Hannah Eason, News Editor
What started as a party in his Rhoads dorm room ended with the cops banging on his door because of a noise complaint. After telling an officer that he drank one beer, Brian was given a court summons and a student conduct referral.
Brian, who asked to remain anonymous to speak openly about his experience, was charged with drinking underage in a dorm during his freshman year.
“I was told that if I had one more mess up, then I would have been kicked out at VCU,” said Brian, who was on VCU probation for a year and was “hesitant to go out afterward.”
The number of student referrals for drug and alcohol offenses increased between 2017 and 2018 while arrests went down, according to the VCU Annual Security Report released earlier this semester.
Liquor law referrals went up slightly on campus and in residential facilities. On Monroe Park campus, there was an increase from 97 to 118 referrals on campus, and all but one were in residential facilities. Drug abuse referrals had a larger increase, from 44 on campus in 2017 to 111 on campus in 2018. Almost all occurred in residential facilities.
Brian, who is a junior psychology major, said he was more angry at himself throughout the process than anything. He remembered his dad telling him, “you better not make all this tuition money be for nothing.”
“Being put on probation really didn’t hit home like my dad telling me to not like mess this shit up,” Brian said.
Police do not process student referrals, but every student who is arrested goes through a conduct process through the Office of Student Conduct and Academic Integrity. A liquor law arrest is considered any possession of an open container of alcohol, underage possession of alcohol or possession of alcohol by an interdicted person. Under Virginia statue, an interdicted person is one who is considered to be a “habitual drunkard.”
Drug abuse arrests, which include citations for paraphernalia, went down on campus and on public property but increased slightly in residential housing.
In 2018, out of 165 drug abuse arrests, 88 were on campus. Of those 88 arrests, 75 were in on-campus housing. When GRC Phases I and II reopened in August 2018, the number of on-campus, first-year students increased by almost 1,500.
“We’re kind of looking at GRC reopening, increasing that population of on-campus students,” said VCU police spokeswoman Corey Byers. “So we believe that that is what that number is tied to.”
Byers said the numbers are not double counted, and if a student receives an arrest and a referral, they would only be counted as an arrest in the crime report numbers.
VCU has a zero-tolerance policy against alcohol, which VCU Police Captain Jonathan Siok says is largely to prevent sexual assault and alcohol poisoning.
“It’s not because we want to come out here and arrest students or anything like that,” Siok said. “Honestly, most of our officers don’t want to do that anyway. We know that it can affect their academic career.”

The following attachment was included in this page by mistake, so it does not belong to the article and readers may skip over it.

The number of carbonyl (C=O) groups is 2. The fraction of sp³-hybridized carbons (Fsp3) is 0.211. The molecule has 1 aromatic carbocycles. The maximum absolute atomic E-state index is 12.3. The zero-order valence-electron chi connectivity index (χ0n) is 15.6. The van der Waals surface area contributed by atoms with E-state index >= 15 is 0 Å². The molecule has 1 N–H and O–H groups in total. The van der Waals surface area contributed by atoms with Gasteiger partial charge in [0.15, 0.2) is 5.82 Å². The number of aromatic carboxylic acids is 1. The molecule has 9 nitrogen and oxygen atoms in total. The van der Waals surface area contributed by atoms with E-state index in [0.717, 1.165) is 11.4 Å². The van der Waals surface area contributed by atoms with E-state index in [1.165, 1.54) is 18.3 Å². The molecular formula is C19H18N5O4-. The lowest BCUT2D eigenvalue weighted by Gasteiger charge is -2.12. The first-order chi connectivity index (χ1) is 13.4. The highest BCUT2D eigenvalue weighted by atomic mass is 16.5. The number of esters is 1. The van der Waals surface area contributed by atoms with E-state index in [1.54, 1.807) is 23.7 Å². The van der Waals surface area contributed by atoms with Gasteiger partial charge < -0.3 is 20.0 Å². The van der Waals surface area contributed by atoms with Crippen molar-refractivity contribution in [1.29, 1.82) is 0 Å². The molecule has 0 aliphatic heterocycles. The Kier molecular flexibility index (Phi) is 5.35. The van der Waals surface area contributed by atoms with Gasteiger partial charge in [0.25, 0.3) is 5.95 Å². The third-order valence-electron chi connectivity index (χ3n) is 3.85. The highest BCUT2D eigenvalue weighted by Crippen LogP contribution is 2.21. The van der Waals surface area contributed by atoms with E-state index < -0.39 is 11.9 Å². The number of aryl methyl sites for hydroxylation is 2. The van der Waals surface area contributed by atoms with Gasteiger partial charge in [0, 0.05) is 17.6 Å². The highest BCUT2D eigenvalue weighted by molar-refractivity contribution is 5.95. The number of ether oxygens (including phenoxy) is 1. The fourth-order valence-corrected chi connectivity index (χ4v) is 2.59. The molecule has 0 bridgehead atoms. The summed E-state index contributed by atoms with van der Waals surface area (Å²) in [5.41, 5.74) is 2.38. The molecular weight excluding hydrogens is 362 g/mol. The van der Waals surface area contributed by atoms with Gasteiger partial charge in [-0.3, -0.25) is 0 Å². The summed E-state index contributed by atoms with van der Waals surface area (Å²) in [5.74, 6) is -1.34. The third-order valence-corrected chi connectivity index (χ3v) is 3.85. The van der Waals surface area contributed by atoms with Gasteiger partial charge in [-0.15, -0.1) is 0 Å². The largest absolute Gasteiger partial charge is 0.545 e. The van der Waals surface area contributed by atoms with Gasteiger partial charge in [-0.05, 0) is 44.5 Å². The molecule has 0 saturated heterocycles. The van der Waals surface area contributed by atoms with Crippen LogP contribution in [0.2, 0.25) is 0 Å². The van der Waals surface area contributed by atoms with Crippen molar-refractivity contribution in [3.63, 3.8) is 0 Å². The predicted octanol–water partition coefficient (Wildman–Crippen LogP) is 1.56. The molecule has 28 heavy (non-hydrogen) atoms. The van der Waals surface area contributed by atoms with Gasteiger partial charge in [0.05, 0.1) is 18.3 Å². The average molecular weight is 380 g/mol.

VCU Police operates in concurrent jurisdiction with Richmond Police, which means both forces can make arrests on campus.
“Since we have such a great relationship with the city, a lot of times when they come in contact with a student, they call us,” Siok said. “Now that’s not just in our jurisdiction, but maybe outside just a little bit since we’ve expanded our jurisdiction, into more of an internal jurisdiction.”
Karen Belanger, director of student conduct and academic integrity, said much of the student conduct process is meant to be educational.
“Disciplinary probation at the university is very different than criminal probation,” Belanger said. “We’re not applying supervision to the probation, we’re not applying drug testing to probation. It’s not monitored in the same way the courts may with a student.”
Student Conduct decides punishments — which can range from censure to expulsion — on a case by case basis. Belanger says when dealing with drugs and alcohol, this can include variables like quantity, behavior at the time of arrest, the type of drug and if there was an intent to distribute.
“Students are entitled to due process. So just because somebody is documented in a report either by a staff member or the university police doesn’t necessarily mean that they violated the policy,” Belanger said. “So we don’t go into the conversation assuming that they have.”
On the MCV campus, liquor law arrests and referrals saw almost no change. In 2018, there were fewer than 10 liquor law arrests and referrals combined.
There were six drug abuse referrals at MCV in 2018, all of which occurred in residential facilities. There was a decrease in drug abuse arrests between 2017 and 2018, from 90 to 59, including arrests in MCV hospitals.
Numbers listed in the VCU Annual Crime Report do not include public intoxication or DUIs.
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